In what will count as one of the best sporting performances ever by a Bharatiya athlete, javelin thrower Neeraj Chopra won Gold at the Tokyo Olympics today.
Chopra threw the javelin 87.58m while silver winner Vadeljch managed 86.67m. The favorite coming in to the Olympics, Johannes Vetter of Germany, who has a personal best of 97.76 m, crumbled under the pressure and crashed out after just 3 throws.
— Suresh Nakhua ( सुरेश नाखुआ )🇮🇳 (@SureshNakhua) August 7, 2021
Chopra’s personal best is 88.07m which he recorded earlier this year in Patiala. So to touch 87.58m, while most other athletes failed to come anywhere close to their personal or season bests, in the final of the Olympics is really creditable and shows Chopra’s ability to raise his game and handle the pressure. The son of a Haryana farmer, 23-year old Neeraj Chopra serves in the Indian Army as a JCO (Junior Commissioner Officer).
In a media interaction organised before the Olympics by World Athletics, the German Vetter had boasted, “it will be tough for him (Chopra) to beat me.” In the same interaction, Chopra had spoken humbly about his interaction with Vetter earlier this year during a competition in Europe, “My English is not that great but I did manage to speak something about the sport, the technique, our throws and all that,” Chopra had said.
In other good news for Bharat, wrestler Bajrang Punia won bronze in his play-off match today, and golfer Aditi Ashok came agonizingly close to the bronze, ending fourth after being in 2nd position at the end of 3 rounds. Aditi performed at a level far above her world ranking of 200, and her performance augurs well for the future.
In all, the Tokyo Olympics has been the best ever for Bharat, with the nation winning 7 medals in total – 1 Gold, 2 silver, 4 bronze. The earlier best in terms of total number of medals won was London 2012, where we won 6 medals – 2 silver, 4 bronze.
Clearly, we now have a decent winning culture and pedigree in sports like wrestling, boxing, badminton, women’s weightlifting, shooting. Yes, the shooters under-performed this Olympics and the last, but 19-year-olds like Manu and Saurabh deserve our support, and not the mockery and obituaries that sections of the English-language MSM is dishing out. The revival of hockey is another heart-warming development.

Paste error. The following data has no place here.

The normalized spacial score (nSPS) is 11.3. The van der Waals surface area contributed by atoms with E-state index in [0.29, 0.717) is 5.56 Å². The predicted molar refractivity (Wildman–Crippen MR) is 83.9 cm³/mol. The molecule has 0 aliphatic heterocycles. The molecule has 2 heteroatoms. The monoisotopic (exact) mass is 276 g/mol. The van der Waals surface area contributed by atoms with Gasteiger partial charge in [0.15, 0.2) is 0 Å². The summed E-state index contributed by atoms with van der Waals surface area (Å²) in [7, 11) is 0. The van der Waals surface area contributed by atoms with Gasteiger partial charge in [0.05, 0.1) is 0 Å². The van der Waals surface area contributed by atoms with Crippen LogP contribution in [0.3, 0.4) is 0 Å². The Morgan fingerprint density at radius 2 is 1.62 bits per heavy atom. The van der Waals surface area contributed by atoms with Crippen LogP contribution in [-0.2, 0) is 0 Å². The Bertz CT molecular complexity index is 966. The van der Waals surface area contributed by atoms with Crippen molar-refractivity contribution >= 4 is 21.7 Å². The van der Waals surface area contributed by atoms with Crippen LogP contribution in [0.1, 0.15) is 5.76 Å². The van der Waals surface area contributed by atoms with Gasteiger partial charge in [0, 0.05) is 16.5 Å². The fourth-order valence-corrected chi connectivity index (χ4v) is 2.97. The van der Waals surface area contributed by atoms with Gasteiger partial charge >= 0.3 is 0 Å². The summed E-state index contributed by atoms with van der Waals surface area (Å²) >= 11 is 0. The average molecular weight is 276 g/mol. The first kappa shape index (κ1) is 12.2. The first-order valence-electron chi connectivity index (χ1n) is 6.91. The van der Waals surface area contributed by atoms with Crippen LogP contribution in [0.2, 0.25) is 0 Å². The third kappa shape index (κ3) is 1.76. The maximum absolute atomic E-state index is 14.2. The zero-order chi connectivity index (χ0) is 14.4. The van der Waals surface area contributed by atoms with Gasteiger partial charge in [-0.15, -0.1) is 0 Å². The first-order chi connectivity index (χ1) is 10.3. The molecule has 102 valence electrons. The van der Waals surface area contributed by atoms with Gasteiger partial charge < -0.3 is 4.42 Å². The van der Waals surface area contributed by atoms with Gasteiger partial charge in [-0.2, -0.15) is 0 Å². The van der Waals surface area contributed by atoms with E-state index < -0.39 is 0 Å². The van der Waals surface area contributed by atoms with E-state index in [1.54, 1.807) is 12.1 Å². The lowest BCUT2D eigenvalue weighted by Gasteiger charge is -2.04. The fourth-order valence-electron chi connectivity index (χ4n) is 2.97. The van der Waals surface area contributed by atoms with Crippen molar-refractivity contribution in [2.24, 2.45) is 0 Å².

As for athletics, Chopra’s Gold-winning performance could be a watershed moment. For decades, our elites have condescendingly propounded various theories about our lack of athletic prowess: vegetarian diet, culture, losing mentality/lack of killer instinct etc. All of that now stands exposed for the balderdash it always was. Self belief, hard work, good training and institutional support works in Bharat, as it does all over the world.
The best way to generate self-belief is to take pride in your roots, in your civilization. The best role models for budding athletes should be likes of Neeraj Chopra and Ravi Kumar Dahiya, the wrestler who won silver after losing a hard-fought final bout. Afterwards, Dahiya said that he is ‘happy but not satisfied’ with silver medal and was ‘aiming at gold in 2024 Games’. The composure shown by Dahiya, also a farmer’s son from Haryana, in the semi-final bout even after his Kazakh opponent bit him, and his focused and business-like demeanor in all his bouts was extraordinary.
Each of our star performers derive strength from their tradition and roots, the same thing which our Anglophile elites love to run down and disparage. This is something our much-adulated cricketers, who are from more urban backgrounds and are often seen pandering to the left-liberal Bollywood cabal, can take a leaf from:
The young generation of sports icons who wear their faith on their sleeves – Ravi Dahiya, Mirabai Chanu, PV Sindhu#PVSindhu visited Kanaka Durga Temple in Vijayawada and sought blessings of the goddesshttps://t.co/jvbdl7bCT5
— tfipost.com (@tfipost) August 6, 2021
Of course, there is a long way to go before we create the system which regularly churns out winners. Troubling questions marks still exists over the efficiency of organizations like Sports Authority of India (SAI) and Athletics Federation of India (AFI).
Corporate groups like JSW Sports, which manages Neeraj Chopra, have produced better results in a short time than our government machinery and hubristic bureaucracy. Most sporting federations still have political lackeys and parasitic operators in decision making positions. Our results in badminton are also largely down to the efforts of one man – Pullela Gopichand and the top-level coaches he has pulled in. Delhi’s Chattrasal stadium has become a center of excellence for wrestling – the staff and system there should be recognized and emulated.
One hopes that Tokyo Olympics 2020 sees the true emergence of a new Bharat, one which breaks free of the shackles imposed by colonized elites and produces more world champions.
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